8. Turn your computer off when you’re finished shopping. Many people leave their computers running 24/7, the dream scenario for scammers who want to install malicious software—“malware”—on your machine and then control it remotely to enable them to commit cyber crime. To be extra safe, switch off your computer when you are not using it.
  9. Don’t be tempted by offers of free money. Con artists take advantage of cash-strapped consumers during the holidays to offer personal loans or credit cards for a fee upfront. These scammers simply take the money and run. Beware of emails offering loans or credit, especially if you have credit problems.
  10. Visit to learn more about protecting yourself from online scams year-round and to report suspicious sites, sellers, or scams. You don’t have to be a victim to report a scam, and your information will help law enforcement go after cyber grinches.

Above all, look into the business or individual with whom you are doing business before making the transaction. For more information on avoiding scams throughout the year, visit

Business directory scams preying on small business owners – National Consumers League

The National Consumers League’s Fraud Center is warning businesses and non-profit organizations to be on the guard for con artists armed with bogus “invoices” for business directory listings. We regularly receive complaints about this scam, but so far in 2012, we have received more than 100 complaints, a 500 percent increase (no, that’s not a typo) versus the first nine months of 2011.“Scams tend to come in and out of fashion,” said John Breyault, Director of NCL’s Fraud Center. “It certainly appears that the business directory scam is once again the ‘con du jour’ for fraudsters.”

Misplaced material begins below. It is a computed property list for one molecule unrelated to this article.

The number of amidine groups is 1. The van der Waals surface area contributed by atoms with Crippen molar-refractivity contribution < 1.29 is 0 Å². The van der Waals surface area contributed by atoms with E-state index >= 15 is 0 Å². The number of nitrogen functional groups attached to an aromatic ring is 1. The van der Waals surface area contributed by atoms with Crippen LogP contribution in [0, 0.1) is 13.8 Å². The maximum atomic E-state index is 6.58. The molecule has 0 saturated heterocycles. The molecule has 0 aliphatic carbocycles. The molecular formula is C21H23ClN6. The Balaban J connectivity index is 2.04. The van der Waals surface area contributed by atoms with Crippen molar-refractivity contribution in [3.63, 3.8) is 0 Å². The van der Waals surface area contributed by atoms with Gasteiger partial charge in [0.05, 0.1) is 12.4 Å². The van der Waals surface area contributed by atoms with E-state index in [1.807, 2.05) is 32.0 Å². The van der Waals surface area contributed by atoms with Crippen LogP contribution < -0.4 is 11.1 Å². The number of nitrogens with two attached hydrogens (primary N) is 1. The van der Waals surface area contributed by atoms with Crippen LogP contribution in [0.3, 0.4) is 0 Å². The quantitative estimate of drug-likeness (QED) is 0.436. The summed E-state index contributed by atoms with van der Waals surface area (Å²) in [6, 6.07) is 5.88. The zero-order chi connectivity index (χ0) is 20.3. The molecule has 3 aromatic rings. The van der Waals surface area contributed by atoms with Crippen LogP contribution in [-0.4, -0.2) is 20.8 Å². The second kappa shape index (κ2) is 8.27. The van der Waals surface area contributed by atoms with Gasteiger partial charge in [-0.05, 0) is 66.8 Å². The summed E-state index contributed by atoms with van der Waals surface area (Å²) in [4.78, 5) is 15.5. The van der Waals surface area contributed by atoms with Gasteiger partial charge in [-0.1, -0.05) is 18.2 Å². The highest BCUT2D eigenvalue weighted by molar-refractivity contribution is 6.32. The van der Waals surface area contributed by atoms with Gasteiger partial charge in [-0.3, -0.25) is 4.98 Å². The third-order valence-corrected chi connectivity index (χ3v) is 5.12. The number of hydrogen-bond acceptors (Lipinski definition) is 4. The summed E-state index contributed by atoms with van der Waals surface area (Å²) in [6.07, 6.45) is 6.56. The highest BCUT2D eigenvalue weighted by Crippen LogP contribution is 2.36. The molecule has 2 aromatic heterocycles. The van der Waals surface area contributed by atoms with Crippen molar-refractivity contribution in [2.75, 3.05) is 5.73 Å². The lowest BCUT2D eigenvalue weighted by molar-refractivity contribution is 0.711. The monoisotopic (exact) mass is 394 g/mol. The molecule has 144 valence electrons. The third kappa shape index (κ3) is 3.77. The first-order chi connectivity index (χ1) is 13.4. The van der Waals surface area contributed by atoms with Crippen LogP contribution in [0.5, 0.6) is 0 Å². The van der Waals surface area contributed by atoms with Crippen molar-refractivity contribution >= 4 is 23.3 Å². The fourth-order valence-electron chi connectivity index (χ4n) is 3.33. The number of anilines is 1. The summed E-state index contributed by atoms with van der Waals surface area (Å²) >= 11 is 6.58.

In a typical business directory scam, the victim (often a small business or non-profit organization) will receive a call asking the recipient to “verify” or “confirm” information such as business address, business name, or fax number for a business directory listing. If the recipient of the call provides this information, the organization shortly receives an urgent “invoice” for the cost of the alleged directory listing. In some cases, a copy of the listing accompanies the invoice, which is often just a printout of an existing online business directory listing.